economy

Few would have predicted, until recent times, that the biggest act at the Glastonbury music festival would be a 68-year-old socialist reciting a 200-year-old poem.

Yet Labour leader Jeremy Corbyn’s June 24 speech at Glastonbury attracted what was likely the largest crowd in the festival’s history, NME said.

Power and gas prices are set to rise by a huge 16–19% on July 1, bringing a profit bonanza to the big three electricity companies — AGL, Origin and Energy Australia.

This unpopular price hike comes in the context of record low wage growth, record high housing prices and record levels of household debt.

The federal government is covering for the price hikes by blaming state governments for ruling out unconventional gas (Victoria), or moving too fast to renewables and not planning ahead (South Australia).

Many environmentalists were disappointed, if not outraged, at Chief Scientist Alan Finkel’s Independent Review into the Future Security of the National Electricity Market, released on June 9, which sought to stabilise the existing electricity market.

At the same time, the failure of the privatised and deregulated electricity grid led NSW Greens MP Jeremy Buckingham to call for its nationalisation as the only way to solve its intractable problems.

Zimbabwe is facing elections next year, with the ruling Zimbabwe African National Union - Popular Front (ZANU-PF) government likely to be returned despite its huge unpopularity.

The 93-year-old Robert Mugabe, Zimbabwe’s first and only president, plans to seek re-election for another five years. But there is a bitter scramble within his party to find his successor. The scramble is purely for power — policy is irrelevant to the struggle.

Below are five new books for the “ecosocialist bookshelf” on climate change and human health, ecology and imperialism, environmental economics, capitalism and universities, and the meaning of hegemony.

They have been compiled by Ian Angus, the editor of Climate and Capitalism, where this first appeared. Angus is the author of A Redder Shade of Green, which has just been published by Monthly Review Press.

"This is a fundamental precept of paramilitarism: clear the land to ensure smooth functioning for big business deals and, in this sense, this is no different to what has happened in the past few years in this country, which is the consolidation of what I would call a militarised neoliberal model, militarised in both a state and para-state sense."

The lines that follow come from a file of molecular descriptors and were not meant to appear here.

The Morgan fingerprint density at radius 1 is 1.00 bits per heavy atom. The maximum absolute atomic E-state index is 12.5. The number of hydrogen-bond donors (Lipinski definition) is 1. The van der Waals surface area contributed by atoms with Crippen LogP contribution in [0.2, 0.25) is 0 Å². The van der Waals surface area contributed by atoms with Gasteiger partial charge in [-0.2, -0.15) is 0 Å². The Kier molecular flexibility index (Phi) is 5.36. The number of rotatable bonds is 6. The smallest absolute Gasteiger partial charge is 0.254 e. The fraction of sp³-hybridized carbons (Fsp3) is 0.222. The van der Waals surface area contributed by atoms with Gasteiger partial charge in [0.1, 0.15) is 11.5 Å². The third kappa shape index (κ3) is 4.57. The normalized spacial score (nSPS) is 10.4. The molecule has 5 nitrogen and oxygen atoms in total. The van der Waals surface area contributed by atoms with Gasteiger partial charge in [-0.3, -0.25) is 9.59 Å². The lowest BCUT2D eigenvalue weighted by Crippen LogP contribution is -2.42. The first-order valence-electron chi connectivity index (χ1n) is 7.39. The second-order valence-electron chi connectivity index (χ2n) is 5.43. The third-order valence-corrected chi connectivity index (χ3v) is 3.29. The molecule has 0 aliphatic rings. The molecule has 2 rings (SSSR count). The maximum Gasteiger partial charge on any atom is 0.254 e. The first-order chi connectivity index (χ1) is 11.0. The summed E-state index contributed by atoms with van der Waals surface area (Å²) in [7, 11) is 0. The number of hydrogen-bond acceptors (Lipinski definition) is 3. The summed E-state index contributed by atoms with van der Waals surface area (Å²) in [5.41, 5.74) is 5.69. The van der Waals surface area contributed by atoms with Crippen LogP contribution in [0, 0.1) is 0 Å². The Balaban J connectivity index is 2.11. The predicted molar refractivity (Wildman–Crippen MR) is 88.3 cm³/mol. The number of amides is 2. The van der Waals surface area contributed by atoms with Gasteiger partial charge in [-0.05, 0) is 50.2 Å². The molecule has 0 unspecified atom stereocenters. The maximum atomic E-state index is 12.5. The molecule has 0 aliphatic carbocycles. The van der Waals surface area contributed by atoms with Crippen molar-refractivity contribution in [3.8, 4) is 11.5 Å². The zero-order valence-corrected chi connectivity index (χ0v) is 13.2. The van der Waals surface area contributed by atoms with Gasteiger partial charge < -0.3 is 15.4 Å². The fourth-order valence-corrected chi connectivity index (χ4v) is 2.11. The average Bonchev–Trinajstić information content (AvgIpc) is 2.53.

An interview with Renan Vega Cantor, a professor at Colombia’s National Pedagogical University.

Recent weeks have brought to the fore two main issues concerning US President Donald Trump.

The first was his doubling down on one central theme of his election campaign — economic nationalism. This was found in his charge that most of the rest of the world is somehow “exploiting” the United States — and he will fight back.

The second is his drive to establish himself as an authoritarian president, the “strongman” who can take on the dysfunction in the two capitalist parties that dominate US politics.

An important debate has opened up among the left, both within Venezuela and internationally, as a result of the recent turmoil in the country.

In an attempt to bring the views of grassroots Venezuelan militants to an English-speaking audience, Green Left Weekly’s Federico Fuentes interviewed Stalin Perez Borges.

A life-long union and socialist activist, Perez Borges is today a member of the United League of Chavista Socialists (LUCHAS), a radical current within the United Socialist Party of Venezuela (PSUV).

At the recent G7 summit, held May 26-27 in Taormina, Italy, US President Donald Trump said the US was going to leave the Paris Agreement on climate change, a move that may have a devastating effect for the whole planet.

In response to Trump’s declarations, German Chancellor Angela Merkel labelled Trump and British Prime Minister Theresa May as unreliable partners, saying “we must fight for our own future on our own, for our destiny as Europeans”.

The Fair Go For Pensioners coalition organised a rally on May 24 in response to the federal budget’s significant new restrictions for those on Centrelink payments, including older Australians.

Their main concerns are with the change to the pensioner assets test, attacks on Medicare, the threat to the Pharmaceutical Benefits Scheme, and a reduction on the right to overseas travel. The rally also addressed issues faced by the unemployed on Newstart, those on disability support and single parents.

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